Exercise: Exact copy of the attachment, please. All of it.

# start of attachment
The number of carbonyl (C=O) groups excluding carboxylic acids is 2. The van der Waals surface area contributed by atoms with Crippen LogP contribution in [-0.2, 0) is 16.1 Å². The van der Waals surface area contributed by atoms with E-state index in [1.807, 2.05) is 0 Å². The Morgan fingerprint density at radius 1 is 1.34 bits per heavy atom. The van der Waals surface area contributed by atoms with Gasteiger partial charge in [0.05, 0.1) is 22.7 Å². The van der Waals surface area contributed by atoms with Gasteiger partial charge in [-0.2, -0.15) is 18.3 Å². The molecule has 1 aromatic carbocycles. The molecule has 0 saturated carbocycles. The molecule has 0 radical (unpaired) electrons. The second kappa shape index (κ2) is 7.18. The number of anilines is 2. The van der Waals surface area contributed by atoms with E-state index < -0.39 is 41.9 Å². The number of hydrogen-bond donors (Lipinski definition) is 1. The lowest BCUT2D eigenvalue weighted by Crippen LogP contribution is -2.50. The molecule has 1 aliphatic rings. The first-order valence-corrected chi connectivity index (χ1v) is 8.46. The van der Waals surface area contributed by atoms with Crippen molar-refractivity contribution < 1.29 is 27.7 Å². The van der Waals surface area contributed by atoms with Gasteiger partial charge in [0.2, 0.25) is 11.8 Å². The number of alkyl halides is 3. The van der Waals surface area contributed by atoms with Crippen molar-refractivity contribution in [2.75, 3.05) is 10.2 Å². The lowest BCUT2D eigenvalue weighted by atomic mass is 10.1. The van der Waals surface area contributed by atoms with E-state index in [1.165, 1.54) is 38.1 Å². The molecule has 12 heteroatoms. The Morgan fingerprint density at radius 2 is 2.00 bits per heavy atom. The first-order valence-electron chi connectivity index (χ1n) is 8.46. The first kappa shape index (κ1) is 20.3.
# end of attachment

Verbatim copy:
The number of carbonyl (C=O) groups excluding carboxylic acids is 2. The van der Waals surface area contributed by atoms with Crippen LogP contribution in [-0.2, 0) is 16.1 Å². The van der Waals surface area contributed by atoms with E-state index in [1.807, 2.05) is 0 Å². The Morgan fingerprint density at radius 1 is 1.34 bits per heavy atom. The van der Waals surface area contributed by atoms with Gasteiger partial charge in [0.05, 0.1) is 22.7 Å². The van der Waals surface area contributed by atoms with Gasteiger partial charge in [-0.2, -0.15) is 18.3 Å². The molecule has 1 aromatic carbocycles. The molecule has 0 saturated carbocycles. The molecule has 0 radical (unpaired) electrons. The second kappa shape index (κ2) is 7.18. The number of anilines is 2. The van der Waals surface area contributed by atoms with E-state index < -0.39 is 41.9 Å². The number of hydrogen-bond donors (Lipinski definition) is 1. The lowest BCUT2D eigenvalue weighted by Crippen LogP contribution is -2.50. The molecule has 1 aliphatic rings. The first-order valence-corrected chi connectivity index (χ1v) is 8.46. The van der Waals surface area contributed by atoms with Crippen molar-refractivity contribution < 1.29 is 27.7 Å². The van der Waals surface area contributed by atoms with Gasteiger partial charge in [0.2, 0.25) is 11.8 Å². The number of alkyl halides is 3. The van der Waals surface area contributed by atoms with Crippen molar-refractivity contribution in [2.75, 3.05) is 10.2 Å². The lowest BCUT2D eigenvalue weighted by atomic mass is 10.1. The van der Waals surface area contributed by atoms with E-state index in [1.165, 1.54) is 38.1 Å². The molecule has 12 heteroatoms. The Morgan fingerprint density at radius 2 is 2.00 bits per heavy atom. The first-order valence-electron chi connectivity index (χ1n) is 8.46. The first kappa shape index (κ1) is 20.3.